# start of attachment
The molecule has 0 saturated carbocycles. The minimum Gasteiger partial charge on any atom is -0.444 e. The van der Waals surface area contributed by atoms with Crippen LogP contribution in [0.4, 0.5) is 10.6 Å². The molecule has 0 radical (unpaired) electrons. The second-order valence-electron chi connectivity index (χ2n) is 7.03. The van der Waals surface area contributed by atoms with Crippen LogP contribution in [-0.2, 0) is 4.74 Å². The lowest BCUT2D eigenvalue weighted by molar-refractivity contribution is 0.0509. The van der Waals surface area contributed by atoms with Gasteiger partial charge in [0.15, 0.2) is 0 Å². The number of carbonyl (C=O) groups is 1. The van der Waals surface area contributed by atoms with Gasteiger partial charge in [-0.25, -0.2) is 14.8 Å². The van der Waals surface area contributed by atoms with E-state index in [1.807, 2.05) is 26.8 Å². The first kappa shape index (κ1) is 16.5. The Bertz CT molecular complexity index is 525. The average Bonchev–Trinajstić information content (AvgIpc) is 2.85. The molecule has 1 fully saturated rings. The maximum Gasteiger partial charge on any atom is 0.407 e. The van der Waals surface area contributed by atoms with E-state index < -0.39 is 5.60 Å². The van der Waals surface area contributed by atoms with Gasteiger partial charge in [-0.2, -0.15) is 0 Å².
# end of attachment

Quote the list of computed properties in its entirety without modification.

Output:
The molecule has 0 saturated carbocycles. The minimum Gasteiger partial charge on any atom is -0.444 e. The van der Waals surface area contributed by atoms with Crippen LogP contribution in [0.4, 0.5) is 10.6 Å². The molecule has 0 radical (unpaired) electrons. The second-order valence-electron chi connectivity index (χ2n) is 7.03. The van der Waals surface area contributed by atoms with Crippen LogP contribution in [-0.2, 0) is 4.74 Å². The lowest BCUT2D eigenvalue weighted by molar-refractivity contribution is 0.0509. The van der Waals surface area contributed by atoms with Gasteiger partial charge in [0.15, 0.2) is 0 Å². The number of carbonyl (C=O) groups is 1. The van der Waals surface area contributed by atoms with Gasteiger partial charge in [-0.25, -0.2) is 14.8 Å². The van der Waals surface area contributed by atoms with E-state index in [1.807, 2.05) is 26.8 Å². The first kappa shape index (κ1) is 16.5. The Bertz CT molecular complexity index is 525. The average Bonchev–Trinajstić information content (AvgIpc) is 2.85. The molecule has 1 fully saturated rings. The maximum Gasteiger partial charge on any atom is 0.407 e. The van der Waals surface area contributed by atoms with E-state index < -0.39 is 5.60 Å². The van der Waals surface area contributed by atoms with Gasteiger partial charge in [-0.2, -0.15) is 0 Å².